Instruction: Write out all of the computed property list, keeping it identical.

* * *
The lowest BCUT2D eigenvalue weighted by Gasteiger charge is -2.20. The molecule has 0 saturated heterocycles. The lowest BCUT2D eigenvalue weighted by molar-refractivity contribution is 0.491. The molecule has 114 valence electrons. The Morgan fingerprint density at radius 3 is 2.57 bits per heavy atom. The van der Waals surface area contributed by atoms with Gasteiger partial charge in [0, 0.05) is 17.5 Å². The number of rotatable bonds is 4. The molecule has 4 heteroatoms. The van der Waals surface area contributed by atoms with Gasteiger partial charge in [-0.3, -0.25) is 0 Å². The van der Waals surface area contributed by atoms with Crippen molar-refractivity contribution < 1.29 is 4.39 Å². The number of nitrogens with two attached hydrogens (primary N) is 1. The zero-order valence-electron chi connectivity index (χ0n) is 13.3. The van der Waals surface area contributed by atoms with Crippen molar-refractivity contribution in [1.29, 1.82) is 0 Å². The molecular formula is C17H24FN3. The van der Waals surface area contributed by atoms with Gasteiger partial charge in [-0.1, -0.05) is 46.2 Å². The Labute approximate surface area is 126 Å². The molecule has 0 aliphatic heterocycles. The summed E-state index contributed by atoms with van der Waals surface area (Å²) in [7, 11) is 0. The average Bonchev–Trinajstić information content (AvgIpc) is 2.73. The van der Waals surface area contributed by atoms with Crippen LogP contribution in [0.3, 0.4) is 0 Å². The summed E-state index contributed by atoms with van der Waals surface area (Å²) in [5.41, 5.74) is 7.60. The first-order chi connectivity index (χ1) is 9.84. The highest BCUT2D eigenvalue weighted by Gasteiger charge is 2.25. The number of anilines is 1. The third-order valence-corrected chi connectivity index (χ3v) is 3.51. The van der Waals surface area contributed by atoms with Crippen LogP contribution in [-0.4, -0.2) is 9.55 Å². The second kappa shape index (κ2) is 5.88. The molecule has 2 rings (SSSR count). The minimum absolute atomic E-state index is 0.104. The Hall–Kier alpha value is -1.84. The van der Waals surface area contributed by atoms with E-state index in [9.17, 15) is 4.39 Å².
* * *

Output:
The lowest BCUT2D eigenvalue weighted by Gasteiger charge is -2.20. The molecule has 0 saturated heterocycles. The lowest BCUT2D eigenvalue weighted by molar-refractivity contribution is 0.491. The molecule has 114 valence electrons. The Morgan fingerprint density at radius 3 is 2.57 bits per heavy atom. The van der Waals surface area contributed by atoms with Gasteiger partial charge in [0, 0.05) is 17.5 Å². The number of rotatable bonds is 4. The molecule has 4 heteroatoms. The van der Waals surface area contributed by atoms with Gasteiger partial charge in [-0.3, -0.25) is 0 Å². The van der Waals surface area contributed by atoms with Crippen molar-refractivity contribution < 1.29 is 4.39 Å². The number of nitrogens with two attached hydrogens (primary N) is 1. The zero-order valence-electron chi connectivity index (χ0n) is 13.3. The van der Waals surface area contributed by atoms with Crippen molar-refractivity contribution in [1.29, 1.82) is 0 Å². The molecular formula is C17H24FN3. The van der Waals surface area contributed by atoms with Gasteiger partial charge in [-0.1, -0.05) is 46.2 Å². The Labute approximate surface area is 126 Å². The molecule has 0 aliphatic heterocycles. The summed E-state index contributed by atoms with van der Waals surface area (Å²) in [7, 11) is 0. The average Bonchev–Trinajstić information content (AvgIpc) is 2.73. The van der Waals surface area contributed by atoms with Crippen LogP contribution in [0.3, 0.4) is 0 Å². The summed E-state index contributed by atoms with van der Waals surface area (Å²) in [5.41, 5.74) is 7.60. The first-order chi connectivity index (χ1) is 9.84. The highest BCUT2D eigenvalue weighted by Gasteiger charge is 2.25. The number of anilines is 1. The third-order valence-corrected chi connectivity index (χ3v) is 3.51. The van der Waals surface area contributed by atoms with Crippen LogP contribution in [-0.4, -0.2) is 9.55 Å². The second kappa shape index (κ2) is 5.88. The molecule has 2 rings (SSSR count). The minimum absolute atomic E-state index is 0.104. The Hall–Kier alpha value is -1.84. The van der Waals surface area contributed by atoms with E-state index in [9.17, 15) is 4.39 Å².